One in three residents in Belgian care homes given antipsychotic drugs

One in three residents in Belgian care homes given antipsychotic drugs
Photo by Laurynas Mereckas on Unsplash

One in three people in residential care homes over the age of 75 receive an antipsychotic against hallucinations and delusions, including many patients with dementia. However, the medication is often used incorrectly or without any scientific basis.

Following several suspicious deaths in a residential care home in the municipality of Oostrozebeke in the West Flanders province last month, VRT's investigative 'Pano' television programme has started looking deeper into how the medication is administered in these centres.

One in three over-75s living in residential care homes receives such medicines, according to figures collected by the various health insurance funds. These include the well-known antipsychotic Haldol, but also drugs such as Risperdal and Quetiapine, which were initially used in psychiatry, against psychoses or delusions, geriatrician Mirko Petrovic (University of Ghent) told VRT.

“But in practice, they are also often used for people with dementia when they show behavioural disorders," he said, explaining that this can be helpful for some of them if the disease causes them to hallucinate or become physically aggressive. "For the milder symptoms of this disease, there is insufficient evidence that antipsychotics work."

No scientific grounds

Therefore, the medication is sometimes prescribed for symptoms for which they are not actually intended, Petrovic said. "At the moment, the use in these patients is really too high."

However, medication against psychosis is of no use against other common symptoms of dementia patients, such as wandering behaviour, running away and shouting. "There is no scientific evidence for that. With such difficult-to-manage behaviour, we first have to look at solutions without drugs."

Of all over-75s in residential care homes, about 10% to 15% really need such an antipsychotic, explained Jan De Lepeleire, emeritus Professor of family medicine at KU Leuven. "One is three is a lot. And its use should not be for the long term, but for a short, defined period."

Additionally, figures from the Intermutual Agency show that for 41% of elderly people receiving the medication, treatment lasted longer than six months – which leads to more severe side effects.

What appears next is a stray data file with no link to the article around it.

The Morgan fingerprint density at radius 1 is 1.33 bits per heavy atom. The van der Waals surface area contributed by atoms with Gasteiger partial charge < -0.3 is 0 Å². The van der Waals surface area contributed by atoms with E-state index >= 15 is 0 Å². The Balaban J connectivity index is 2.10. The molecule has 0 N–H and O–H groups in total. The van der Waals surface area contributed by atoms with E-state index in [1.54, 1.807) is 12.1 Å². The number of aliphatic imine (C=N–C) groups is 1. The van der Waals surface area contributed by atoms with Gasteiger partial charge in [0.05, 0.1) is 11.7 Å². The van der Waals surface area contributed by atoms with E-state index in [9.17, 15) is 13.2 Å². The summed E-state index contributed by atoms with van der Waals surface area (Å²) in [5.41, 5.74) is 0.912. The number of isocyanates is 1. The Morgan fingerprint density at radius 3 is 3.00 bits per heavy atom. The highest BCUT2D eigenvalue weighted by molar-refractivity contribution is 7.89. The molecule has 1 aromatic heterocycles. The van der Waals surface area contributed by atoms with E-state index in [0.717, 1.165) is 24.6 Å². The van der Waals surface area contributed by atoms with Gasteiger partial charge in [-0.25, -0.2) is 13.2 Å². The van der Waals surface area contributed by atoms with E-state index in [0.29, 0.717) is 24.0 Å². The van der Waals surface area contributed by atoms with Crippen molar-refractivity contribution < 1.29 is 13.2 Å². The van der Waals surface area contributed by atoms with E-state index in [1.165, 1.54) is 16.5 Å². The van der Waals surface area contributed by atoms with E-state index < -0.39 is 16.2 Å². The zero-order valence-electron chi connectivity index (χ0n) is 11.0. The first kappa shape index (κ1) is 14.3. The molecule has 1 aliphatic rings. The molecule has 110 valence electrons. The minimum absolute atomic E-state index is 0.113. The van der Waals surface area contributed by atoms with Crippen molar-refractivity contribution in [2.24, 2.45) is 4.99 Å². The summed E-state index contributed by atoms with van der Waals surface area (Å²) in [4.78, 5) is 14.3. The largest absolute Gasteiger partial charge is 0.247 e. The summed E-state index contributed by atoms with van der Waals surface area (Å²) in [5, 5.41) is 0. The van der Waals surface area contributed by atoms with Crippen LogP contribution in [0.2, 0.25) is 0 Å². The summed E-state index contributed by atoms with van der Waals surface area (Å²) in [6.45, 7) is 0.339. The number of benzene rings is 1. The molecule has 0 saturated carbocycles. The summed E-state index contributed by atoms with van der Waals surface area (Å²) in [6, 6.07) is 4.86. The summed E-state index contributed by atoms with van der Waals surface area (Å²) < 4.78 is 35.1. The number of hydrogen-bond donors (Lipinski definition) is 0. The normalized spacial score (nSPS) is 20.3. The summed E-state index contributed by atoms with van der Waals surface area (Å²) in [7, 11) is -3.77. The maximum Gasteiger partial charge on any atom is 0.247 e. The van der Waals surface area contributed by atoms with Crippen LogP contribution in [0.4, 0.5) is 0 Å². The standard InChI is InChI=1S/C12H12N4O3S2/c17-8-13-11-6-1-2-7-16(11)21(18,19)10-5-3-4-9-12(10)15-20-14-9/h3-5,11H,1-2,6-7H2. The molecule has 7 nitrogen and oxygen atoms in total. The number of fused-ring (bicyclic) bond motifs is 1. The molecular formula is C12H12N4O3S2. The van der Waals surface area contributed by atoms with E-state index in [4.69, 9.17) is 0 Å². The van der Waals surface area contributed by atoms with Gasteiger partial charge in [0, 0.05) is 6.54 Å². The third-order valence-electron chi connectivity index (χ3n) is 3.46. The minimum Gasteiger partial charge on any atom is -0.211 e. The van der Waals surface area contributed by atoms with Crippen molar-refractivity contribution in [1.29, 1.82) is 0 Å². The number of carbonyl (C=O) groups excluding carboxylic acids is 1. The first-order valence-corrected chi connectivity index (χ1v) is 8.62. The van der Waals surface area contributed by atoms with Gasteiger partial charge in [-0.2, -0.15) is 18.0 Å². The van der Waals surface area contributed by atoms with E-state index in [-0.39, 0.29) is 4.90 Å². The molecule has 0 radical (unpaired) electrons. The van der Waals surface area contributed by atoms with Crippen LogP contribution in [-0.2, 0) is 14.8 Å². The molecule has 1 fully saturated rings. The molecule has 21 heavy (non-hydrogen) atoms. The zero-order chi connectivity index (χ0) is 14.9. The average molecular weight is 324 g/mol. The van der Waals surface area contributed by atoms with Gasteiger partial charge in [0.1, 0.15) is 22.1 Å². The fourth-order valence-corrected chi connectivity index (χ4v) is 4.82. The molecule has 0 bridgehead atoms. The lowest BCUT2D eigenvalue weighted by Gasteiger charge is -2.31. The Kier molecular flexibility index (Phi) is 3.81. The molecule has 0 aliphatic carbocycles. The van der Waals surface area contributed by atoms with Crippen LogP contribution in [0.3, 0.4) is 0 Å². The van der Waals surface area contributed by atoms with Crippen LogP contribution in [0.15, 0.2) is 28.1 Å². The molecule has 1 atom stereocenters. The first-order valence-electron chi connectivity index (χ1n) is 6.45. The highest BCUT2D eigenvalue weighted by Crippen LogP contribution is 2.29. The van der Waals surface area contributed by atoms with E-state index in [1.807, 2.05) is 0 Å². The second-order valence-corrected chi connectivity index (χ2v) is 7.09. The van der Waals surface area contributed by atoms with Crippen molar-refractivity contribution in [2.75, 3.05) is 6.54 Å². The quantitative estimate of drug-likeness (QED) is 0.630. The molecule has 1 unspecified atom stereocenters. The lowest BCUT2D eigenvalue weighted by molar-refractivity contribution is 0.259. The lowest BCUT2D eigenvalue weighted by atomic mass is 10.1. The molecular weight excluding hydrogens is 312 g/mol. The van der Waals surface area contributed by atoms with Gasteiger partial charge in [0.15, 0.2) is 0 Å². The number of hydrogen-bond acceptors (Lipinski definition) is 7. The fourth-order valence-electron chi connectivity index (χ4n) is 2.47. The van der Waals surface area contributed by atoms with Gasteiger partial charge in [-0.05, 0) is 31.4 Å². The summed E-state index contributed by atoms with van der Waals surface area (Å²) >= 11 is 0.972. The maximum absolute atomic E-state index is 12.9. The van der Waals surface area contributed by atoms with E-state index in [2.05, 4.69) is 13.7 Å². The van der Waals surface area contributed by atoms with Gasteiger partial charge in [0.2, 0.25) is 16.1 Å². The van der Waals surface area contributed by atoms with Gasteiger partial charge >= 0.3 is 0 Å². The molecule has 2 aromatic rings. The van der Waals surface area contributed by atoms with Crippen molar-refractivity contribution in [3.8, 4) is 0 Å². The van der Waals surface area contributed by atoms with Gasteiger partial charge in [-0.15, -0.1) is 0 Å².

'Stop date'

“With long-term use, there is no evidence that the drug still works for symptoms such as delusions and physical aggression. This means that for the elderly, only the side effects remain: an increased risk of stroke, falls and fractures, cardiac arrhythmias and even higher risk of hospitalisation or death," said Petrovic.

“If the treatment lasts longer than three months, the risk of death increases by 1.5 to two times.”

That is why both doctors are arguing for a "stop date" for these kinds of medicines. "When such a treatment is started, you have to immediately look ahead to the end. Every cure has a duration, so to speak. It should certainly not be longer than three months," said Petrovic.

"Such a 'stop date' has always been our advice," added De Lepeleire. "Over time, people no longer know why and by whom the treatment was started. We need to break that pattern.”

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However, he does recognise that there is a difference between theory and practice. It is not always easy to neatly delineate symptoms in boxes, for which antipsychotics are or are not appropriate.

"Additionally, it often concerns people with multiple disorders, making situations very subjective. What is difficult behaviour for me may not be for someone else."

Patients with dementia cannot always name their complaints themselves, but instruments to measure those symptoms can help, Petrovic said. "So one always has to weigh up: what still has an advantage for the patient, and what are the disadvantages? One has to look at patients individually."

And most importantly, he added, "restless behaviour should always be treated without medication first."

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